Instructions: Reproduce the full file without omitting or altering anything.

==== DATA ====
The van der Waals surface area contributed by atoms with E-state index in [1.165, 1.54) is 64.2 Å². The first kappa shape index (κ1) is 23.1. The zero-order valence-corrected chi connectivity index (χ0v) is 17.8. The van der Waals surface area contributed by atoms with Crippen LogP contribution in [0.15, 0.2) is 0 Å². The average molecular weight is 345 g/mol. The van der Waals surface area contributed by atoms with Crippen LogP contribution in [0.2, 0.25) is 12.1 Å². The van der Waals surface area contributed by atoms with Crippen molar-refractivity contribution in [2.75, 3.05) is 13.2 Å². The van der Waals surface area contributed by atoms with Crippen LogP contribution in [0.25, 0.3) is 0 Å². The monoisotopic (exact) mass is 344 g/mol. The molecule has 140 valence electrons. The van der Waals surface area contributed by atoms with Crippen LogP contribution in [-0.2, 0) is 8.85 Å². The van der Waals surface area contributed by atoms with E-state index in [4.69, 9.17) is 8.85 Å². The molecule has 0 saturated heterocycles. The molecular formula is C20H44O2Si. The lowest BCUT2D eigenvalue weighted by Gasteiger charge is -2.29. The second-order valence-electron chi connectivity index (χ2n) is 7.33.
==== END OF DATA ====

The van der Waals surface area contributed by atoms with E-state index in [1.165, 1.54) is 64.2 Å². The first kappa shape index (κ1) is 23.1. The zero-order valence-corrected chi connectivity index (χ0v) is 17.8. The van der Waals surface area contributed by atoms with Crippen LogP contribution in [0.15, 0.2) is 0 Å². The average molecular weight is 345 g/mol. The van der Waals surface area contributed by atoms with Crippen LogP contribution in [0.2, 0.25) is 12.1 Å². The van der Waals surface area contributed by atoms with Crippen molar-refractivity contribution in [2.75, 3.05) is 13.2 Å². The van der Waals surface area contributed by atoms with Crippen LogP contribution in [0.25, 0.3) is 0 Å². The monoisotopic (exact) mass is 344 g/mol. The molecule has 140 valence electrons. The van der Waals surface area contributed by atoms with Crippen LogP contribution in [-0.2, 0) is 8.85 Å². The van der Waals surface area contributed by atoms with E-state index in [4.69, 9.17) is 8.85 Å². The molecule has 0 saturated heterocycles. The molecular formula is C20H44O2Si. The lowest BCUT2D eigenvalue weighted by Gasteiger charge is -2.29. The second-order valence-electron chi connectivity index (χ2n) is 7.33.